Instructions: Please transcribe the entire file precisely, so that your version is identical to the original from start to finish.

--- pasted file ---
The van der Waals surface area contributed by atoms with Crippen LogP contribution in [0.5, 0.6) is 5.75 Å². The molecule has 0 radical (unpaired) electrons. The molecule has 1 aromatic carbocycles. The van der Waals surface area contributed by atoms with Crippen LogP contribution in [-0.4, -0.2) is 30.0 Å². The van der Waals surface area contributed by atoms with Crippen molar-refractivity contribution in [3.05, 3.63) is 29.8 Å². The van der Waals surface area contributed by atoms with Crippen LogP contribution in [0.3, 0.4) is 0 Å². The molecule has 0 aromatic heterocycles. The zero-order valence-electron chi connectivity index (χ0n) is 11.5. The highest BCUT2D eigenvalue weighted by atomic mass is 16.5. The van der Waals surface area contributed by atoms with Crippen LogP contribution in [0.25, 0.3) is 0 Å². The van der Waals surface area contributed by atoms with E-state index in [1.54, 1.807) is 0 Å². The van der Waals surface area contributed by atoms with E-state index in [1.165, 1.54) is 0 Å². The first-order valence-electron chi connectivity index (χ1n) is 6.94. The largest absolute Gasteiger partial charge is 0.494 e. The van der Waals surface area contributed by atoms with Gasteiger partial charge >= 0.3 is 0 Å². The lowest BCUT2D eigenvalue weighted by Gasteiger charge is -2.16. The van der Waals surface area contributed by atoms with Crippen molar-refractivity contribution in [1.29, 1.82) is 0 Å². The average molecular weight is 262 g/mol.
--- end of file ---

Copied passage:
The van der Waals surface area contributed by atoms with Crippen LogP contribution in [0.5, 0.6) is 5.75 Å². The molecule has 0 radical (unpaired) electrons. The molecule has 1 aromatic carbocycles. The van der Waals surface area contributed by atoms with Crippen LogP contribution in [-0.4, -0.2) is 30.0 Å². The van der Waals surface area contributed by atoms with Crippen molar-refractivity contribution in [3.05, 3.63) is 29.8 Å². The van der Waals surface area contributed by atoms with Crippen LogP contribution in [0.3, 0.4) is 0 Å². The molecule has 0 aromatic heterocycles. The zero-order valence-electron chi connectivity index (χ0n) is 11.5. The highest BCUT2D eigenvalue weighted by atomic mass is 16.5. The van der Waals surface area contributed by atoms with Crippen LogP contribution in [0.25, 0.3) is 0 Å². The van der Waals surface area contributed by atoms with E-state index in [1.54, 1.807) is 0 Å². The van der Waals surface area contributed by atoms with E-state index in [1.165, 1.54) is 0 Å². The first-order valence-electron chi connectivity index (χ1n) is 6.94. The largest absolute Gasteiger partial charge is 0.494 e. The van der Waals surface area contributed by atoms with Gasteiger partial charge >= 0.3 is 0 Å². The lowest BCUT2D eigenvalue weighted by Gasteiger charge is -2.16. The van der Waals surface area contributed by atoms with Crippen molar-refractivity contribution in [1.29, 1.82) is 0 Å². The average molecular weight is 262 g/mol.